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### Percentage Increase vs. Percentage

```Date: 05/13/2003 at 13:57:36
From: Diane Portantiere
Subject: Percentage increase

If there were 10,000 claims in 2001, and that is a 300 percent
increase since 1999, how many claims were there in 1999?

My colleagues are giving me all different answers. I think the answer
is 2,500. My colleagues say 3,333.

```

```
Date: 05/13/2003 at 14:38:27
From: Doctor Ian
Subject: Re: Percentage increases

Hi Diane,

A 300% increase means that

(claims in 2001) - (claims in 1999)   300
----------------------------------- = ---
(claims in 1999)           100

That is, we're saying that the _increase_ is 300% of the original
value.

Since the numbers are so nice and round, we can do this:

(claims in 2001)    (claims in 1999)   300
----------------- - ---------------- = ---
(claims in 1999)    (claims in 1999)   100

(claims in 2001)
----------------- - 1 = 3
(claims in 1999)

(claims in 2001)
----------------- = 4
(claims in 1999)

So the number of claims in 2001 is 4 times whatever it was in 1999,
which means there were 2,500 claims in 1999.

Note that if we change the wording slightly, we can come up with the
other answer. That is, if we say that the number of claims in 2001 is
300% of the number of claims in 1999, then we're saying

(claims in 2001)   300
---------------- = ---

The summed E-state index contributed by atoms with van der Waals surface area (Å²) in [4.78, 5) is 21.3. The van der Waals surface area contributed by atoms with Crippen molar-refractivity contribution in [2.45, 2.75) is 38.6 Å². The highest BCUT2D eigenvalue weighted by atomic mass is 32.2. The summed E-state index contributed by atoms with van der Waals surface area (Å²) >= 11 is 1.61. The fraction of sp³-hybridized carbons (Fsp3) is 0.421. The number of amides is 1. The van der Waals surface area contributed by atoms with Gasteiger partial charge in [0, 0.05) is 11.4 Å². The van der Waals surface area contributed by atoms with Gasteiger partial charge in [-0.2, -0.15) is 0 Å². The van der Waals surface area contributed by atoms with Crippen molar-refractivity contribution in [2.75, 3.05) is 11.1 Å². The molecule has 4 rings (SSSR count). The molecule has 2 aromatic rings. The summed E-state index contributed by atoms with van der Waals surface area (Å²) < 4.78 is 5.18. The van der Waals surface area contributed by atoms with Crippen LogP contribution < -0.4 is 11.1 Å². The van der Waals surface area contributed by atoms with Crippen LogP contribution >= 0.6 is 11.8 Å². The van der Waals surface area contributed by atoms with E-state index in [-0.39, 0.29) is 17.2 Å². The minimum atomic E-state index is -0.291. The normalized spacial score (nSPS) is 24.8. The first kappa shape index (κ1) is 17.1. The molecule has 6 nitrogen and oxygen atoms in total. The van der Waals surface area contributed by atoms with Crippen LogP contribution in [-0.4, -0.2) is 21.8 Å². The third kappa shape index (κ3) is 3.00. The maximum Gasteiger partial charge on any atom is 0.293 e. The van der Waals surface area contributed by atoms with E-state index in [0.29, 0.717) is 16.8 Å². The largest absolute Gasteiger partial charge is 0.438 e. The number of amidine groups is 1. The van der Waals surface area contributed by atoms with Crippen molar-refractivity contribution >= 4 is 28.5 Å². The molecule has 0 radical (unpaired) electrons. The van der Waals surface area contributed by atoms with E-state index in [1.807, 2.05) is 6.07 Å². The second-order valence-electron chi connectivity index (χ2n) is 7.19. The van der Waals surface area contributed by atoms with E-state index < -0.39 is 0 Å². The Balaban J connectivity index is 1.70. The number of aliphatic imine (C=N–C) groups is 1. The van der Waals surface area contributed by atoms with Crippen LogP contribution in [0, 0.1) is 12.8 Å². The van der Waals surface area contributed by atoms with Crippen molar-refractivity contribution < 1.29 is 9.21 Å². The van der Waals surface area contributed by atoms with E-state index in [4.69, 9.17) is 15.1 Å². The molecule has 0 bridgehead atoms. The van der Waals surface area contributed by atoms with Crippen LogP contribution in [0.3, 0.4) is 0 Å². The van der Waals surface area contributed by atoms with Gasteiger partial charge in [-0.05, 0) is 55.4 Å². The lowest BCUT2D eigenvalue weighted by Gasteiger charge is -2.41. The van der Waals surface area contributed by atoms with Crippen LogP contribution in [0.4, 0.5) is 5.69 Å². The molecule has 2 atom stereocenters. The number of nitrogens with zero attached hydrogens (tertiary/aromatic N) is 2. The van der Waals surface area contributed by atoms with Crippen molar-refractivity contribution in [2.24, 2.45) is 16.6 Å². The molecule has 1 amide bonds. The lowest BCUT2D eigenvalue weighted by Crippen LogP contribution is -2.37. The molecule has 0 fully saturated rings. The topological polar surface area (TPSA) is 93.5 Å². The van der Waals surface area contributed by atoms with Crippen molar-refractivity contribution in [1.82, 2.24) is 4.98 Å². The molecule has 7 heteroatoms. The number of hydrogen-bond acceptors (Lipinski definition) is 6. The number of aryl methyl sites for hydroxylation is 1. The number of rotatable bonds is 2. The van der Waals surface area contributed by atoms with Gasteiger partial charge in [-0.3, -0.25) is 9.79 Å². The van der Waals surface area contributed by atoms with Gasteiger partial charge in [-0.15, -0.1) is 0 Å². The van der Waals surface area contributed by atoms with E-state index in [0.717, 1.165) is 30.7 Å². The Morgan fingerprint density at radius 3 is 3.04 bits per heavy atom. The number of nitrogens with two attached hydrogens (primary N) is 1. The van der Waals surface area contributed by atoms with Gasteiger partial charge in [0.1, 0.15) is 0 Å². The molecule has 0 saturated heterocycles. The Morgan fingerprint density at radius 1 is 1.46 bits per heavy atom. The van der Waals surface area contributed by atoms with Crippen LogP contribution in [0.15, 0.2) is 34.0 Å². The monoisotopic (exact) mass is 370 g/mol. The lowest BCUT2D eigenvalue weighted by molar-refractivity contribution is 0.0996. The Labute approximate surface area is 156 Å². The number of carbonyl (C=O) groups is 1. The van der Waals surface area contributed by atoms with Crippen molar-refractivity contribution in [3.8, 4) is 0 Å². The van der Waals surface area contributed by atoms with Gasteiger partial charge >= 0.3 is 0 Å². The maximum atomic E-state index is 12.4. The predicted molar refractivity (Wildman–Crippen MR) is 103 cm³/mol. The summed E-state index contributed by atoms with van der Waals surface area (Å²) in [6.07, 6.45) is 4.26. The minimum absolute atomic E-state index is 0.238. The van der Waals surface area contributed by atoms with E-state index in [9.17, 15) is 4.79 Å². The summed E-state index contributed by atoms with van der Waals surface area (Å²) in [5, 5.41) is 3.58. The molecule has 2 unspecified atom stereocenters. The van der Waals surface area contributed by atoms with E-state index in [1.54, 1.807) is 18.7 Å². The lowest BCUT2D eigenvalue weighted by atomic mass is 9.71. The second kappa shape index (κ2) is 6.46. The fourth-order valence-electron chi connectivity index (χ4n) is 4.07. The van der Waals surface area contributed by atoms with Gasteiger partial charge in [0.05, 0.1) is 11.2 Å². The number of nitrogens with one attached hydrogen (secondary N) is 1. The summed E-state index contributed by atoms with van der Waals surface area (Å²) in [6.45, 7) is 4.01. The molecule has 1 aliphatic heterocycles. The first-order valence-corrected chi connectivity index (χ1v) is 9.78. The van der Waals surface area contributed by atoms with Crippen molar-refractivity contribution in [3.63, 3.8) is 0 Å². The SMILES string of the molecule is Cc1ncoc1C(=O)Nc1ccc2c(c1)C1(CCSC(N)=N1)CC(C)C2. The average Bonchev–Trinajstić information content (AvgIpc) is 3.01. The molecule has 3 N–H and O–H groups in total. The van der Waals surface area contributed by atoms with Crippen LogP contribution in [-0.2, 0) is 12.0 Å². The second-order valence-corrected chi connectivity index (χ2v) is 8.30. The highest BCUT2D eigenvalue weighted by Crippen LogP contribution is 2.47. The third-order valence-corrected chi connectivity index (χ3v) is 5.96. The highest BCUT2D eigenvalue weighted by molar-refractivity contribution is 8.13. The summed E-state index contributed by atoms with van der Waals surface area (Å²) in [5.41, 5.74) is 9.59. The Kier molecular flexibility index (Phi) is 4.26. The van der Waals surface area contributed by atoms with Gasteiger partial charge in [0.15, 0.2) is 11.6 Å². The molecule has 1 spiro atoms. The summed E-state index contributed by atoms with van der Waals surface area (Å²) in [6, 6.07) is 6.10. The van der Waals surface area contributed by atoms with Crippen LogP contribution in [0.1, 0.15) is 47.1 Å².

(claims in 1999)   100

which we can rearrange to get

100 * (claims in 2001)
(claims in 1999) = ----------------------
300

100 * 10,000
= ------------
300

10,000
= ------
3

= 3333 1/3

Let's put the two cases together, so you can compare them more easily:

1) Claims in 2001 are an increase of 300% over claims in 1999.
(The increase is 300% of the old value.)

(claims in 2001) - (claims in 1999)   300
----------------------------------- = ---
(claims in 1999)           100

2) Claims in 2001 are 300% of the claims in 1999.
(The new value is 300% of the old value.)

(claims in 2001)   300
---------------- = ---
(claims in 1999)   100

Does this make sense?

I find that it's useful to keep a few simple examples in my head. One
of my favorites is this: If I start with \$1, an increase of 100% is
an increase of \$1, which gives me \$2, but \$2 is twice as much as \$1,
which means it's 200% of \$1.

or anything else.

- Doctor Ian, The Math Forum
http://mathforum.org/dr.math/
```
Associated Topics:
Middle School Fractions

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